When the Tidyman’s Shootout started at The Creek at Qualchan Monday afternoon, Butch Baird was one of 16 golfers with a chance to win.
Once he got away from the first hole - the 10th tee - his chance improved dramatically, if only because he didn’t have to withstand quips from Lee Trevino and Ken Still.
However, when it was time to hit his third shot on the sixth and final hole - No. 18 - Baird figured his chance was 1 in 10, even though he was one of two survivors.
Then he calmly hit a short pitch over a bunker to the top shelf and drained a 10-foot putt. That matched the “gimme” birdie by J.C. Snead, forcing a chipoff from the front of the green. Baird again put the shot close and when Snead went long, Baird won the fourth annual event.
“That one I lofted over the bunker and up the hill, I thought, ‘I can make that shot.’ Yeah, 1 in 10,” he said. “What I was honestly thinking as I stood over that putt is that at the age I’m at, 61, I don’t have many chances to make putts like that to tie or win. That was great.”
The Shootout was the highlight of the Pro Classic, which included a morning pro-am, a clinic by headliner Trevino, a children’s clinic and a closing clinic by Bob Brue.
There was a three-way tie at 57 in the pro-am, with Rick Acton’s group of Drake Aitken, David Christiansen, Keith Crip and Jerry Frislie winning the tiebreaker.
DeWitt Weaver, last year’s Shootout winner, and Bunky Henry captained the other teams that were 15 under par. Trevino’s team was one shot back.
The largest mass of people followed Trevino’s group around the course and congregated at the 18th green for his clinic. During the course of the day it was estimated that more than 4,000 attended the event.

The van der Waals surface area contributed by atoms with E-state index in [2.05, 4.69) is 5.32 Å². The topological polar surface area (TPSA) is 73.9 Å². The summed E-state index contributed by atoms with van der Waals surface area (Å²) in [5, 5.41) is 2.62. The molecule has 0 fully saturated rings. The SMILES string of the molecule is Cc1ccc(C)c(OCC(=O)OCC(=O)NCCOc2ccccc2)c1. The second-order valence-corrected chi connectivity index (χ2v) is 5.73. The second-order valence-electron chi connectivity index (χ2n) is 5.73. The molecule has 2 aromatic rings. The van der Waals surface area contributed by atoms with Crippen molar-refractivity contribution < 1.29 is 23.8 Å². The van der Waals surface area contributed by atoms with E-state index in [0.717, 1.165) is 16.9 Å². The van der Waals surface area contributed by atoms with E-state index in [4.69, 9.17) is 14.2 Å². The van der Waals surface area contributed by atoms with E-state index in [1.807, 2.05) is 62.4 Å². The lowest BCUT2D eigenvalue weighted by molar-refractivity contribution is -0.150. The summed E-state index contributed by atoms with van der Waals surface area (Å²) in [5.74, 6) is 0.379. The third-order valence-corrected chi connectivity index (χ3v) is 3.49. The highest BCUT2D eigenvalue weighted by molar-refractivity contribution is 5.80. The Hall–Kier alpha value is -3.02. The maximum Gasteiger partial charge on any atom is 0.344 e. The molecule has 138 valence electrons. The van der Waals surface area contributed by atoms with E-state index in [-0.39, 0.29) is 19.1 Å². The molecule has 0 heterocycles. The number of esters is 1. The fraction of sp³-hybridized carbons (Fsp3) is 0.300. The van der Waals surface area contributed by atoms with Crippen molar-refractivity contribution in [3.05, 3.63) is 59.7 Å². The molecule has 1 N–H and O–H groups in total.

All the seniors were in great form at the start of the Shootout.
When Brue hit his tee shot into the fairway trap, John Brodie told him, “You don’t even have to go down there. You can stay here.”
However, Brue avoided elimination on the first hole. Two groups of eight seniors (actually, Qualchan pro Mark Gardner filled in on the first group) played holes 10, 11, 12, 16 and 17, with one or two players eliminated on each until Baird and Snead were left to play 18. High scorers were dropped at each hole and in ties there was a one-shot or one-putt closest-to-the-hole playoff.
Trevino had plenty of comments on the first tee, telling Larry Mowry, who also drove into the bunker, “I’ve got a 9-wood you can hit out of there.” He was referring to a new club he invented, which he displayed at the clinic.
Then he said, “I don’t know what we’re playing, just tell me if I’m still in.”
He wasn’t around long, getting eliminated in a chip-off on the first hole.
Baird made a long birdie putt on No. 17 to make the final, eliminating Homero Blancas, and Snead knocked off Still with a chip out of the front bunker.
On No. 18, Snead put his drive almost at the creek. Baird was well short and then barely got his 3-wood high enough to get across, rolling up just short of the trap on the front-left. Snead reached the front edge of the green in two.
“I was just kind of hanging in, making a few pars while everybody was taking themselves out,” Baird said. “Then when it was down to four I made a couple of birdies.”
He gave the event high marks and put in his pitch to make it a regular Senior Tour stop.
, DataTimes ILLUSTRATION: 2 Color Photos
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